In 2007 I wrote a story called the _Fishing Trifecta_, where we took a boat from the east coast of Florida through the Okeechobee Waterway to the west coast. What surprised me was how much I loved the vast, desolate shorelines of the lake.
The trip served as a reminder that, while most think of Florida as a salt water destination, there are a wealth of fantastic boating opportunities in fresh water.
Here, then, are five great freshwater boating spots to try.
The Big O offers 752-square acres of boating waters with incredible scenery and the change to see big alligators and catch big fish. Yes, largemouth bass are the central attraction and the lake is known for producing some of the largest in the United States.
St. Johns River
The St. Johns is the largest river in Florida, stretching over 310 miles long. The river is unique in that its flow travels south to north, emptying into the ocean in Jacksonville. Its waters offer some of the most scenic and historic cruising grounds in the country.
Cypress Lake is at the headwaters of the Everglades and also one of the best places to book an airboat ride, which is like riding around on a surfboard with an airplane engine on it. They run in about one inch of water.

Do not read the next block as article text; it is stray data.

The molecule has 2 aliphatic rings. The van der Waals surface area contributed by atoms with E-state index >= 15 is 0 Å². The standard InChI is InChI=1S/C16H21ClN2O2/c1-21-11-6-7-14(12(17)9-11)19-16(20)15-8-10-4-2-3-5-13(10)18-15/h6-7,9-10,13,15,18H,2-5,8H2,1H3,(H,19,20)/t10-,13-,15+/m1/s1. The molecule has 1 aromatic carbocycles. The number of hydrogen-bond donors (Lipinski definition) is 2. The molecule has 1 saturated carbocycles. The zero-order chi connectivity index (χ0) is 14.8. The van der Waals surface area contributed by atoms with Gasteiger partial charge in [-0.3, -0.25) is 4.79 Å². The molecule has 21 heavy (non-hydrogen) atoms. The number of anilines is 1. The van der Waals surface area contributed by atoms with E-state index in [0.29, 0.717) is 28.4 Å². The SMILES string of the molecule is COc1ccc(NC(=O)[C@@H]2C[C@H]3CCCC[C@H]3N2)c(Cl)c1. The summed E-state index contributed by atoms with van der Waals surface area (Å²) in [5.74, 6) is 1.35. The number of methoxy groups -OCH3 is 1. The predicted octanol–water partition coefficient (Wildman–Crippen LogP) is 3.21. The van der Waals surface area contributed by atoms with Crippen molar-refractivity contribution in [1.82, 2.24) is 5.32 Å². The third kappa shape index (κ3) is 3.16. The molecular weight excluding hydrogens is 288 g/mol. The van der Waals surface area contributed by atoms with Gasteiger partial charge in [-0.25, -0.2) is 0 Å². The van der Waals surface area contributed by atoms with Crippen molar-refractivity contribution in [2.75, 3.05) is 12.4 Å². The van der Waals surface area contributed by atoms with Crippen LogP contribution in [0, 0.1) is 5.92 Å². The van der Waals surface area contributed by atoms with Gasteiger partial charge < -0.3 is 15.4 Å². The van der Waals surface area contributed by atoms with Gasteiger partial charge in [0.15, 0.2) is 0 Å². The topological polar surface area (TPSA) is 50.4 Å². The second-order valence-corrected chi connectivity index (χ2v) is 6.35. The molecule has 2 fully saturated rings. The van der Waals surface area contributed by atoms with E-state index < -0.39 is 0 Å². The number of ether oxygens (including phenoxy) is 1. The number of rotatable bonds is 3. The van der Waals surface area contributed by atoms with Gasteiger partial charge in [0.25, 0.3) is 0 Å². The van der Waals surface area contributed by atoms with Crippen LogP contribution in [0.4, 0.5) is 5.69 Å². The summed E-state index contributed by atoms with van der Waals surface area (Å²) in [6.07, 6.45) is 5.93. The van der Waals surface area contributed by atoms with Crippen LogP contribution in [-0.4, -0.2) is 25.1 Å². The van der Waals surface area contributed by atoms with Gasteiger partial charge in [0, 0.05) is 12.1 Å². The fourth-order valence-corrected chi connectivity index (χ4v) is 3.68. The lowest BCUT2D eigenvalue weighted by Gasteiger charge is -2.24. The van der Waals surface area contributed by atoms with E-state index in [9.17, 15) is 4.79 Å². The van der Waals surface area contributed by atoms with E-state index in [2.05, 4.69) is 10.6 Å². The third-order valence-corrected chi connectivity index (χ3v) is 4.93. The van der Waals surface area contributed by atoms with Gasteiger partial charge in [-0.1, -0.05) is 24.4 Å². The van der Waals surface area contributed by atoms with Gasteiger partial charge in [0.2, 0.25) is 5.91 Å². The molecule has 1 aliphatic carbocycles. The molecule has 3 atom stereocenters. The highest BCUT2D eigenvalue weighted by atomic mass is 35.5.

A visit to the picturesque town of Mount Dora offers a glimpse off “Old Florida” and public access to Lake Dora, as well as Lakes Gertrude and Beauclair. There’s also the stunning Dora Canal, a wildlife hotspot lined with towering cypress trees that connects Lake Dora to Lake Eustis, which is referred to as “the most beautiful mile of water in the world.”
Lake Placid, Florida
The town of Lake Placid is famous for its murals, so when you’re off the water it’s a place to see. But the town also abuts Lake June In Winter. The western shore is home to a state park filled with endangered scrub and its stark look has earned it the nickname “Florida’s Desert.”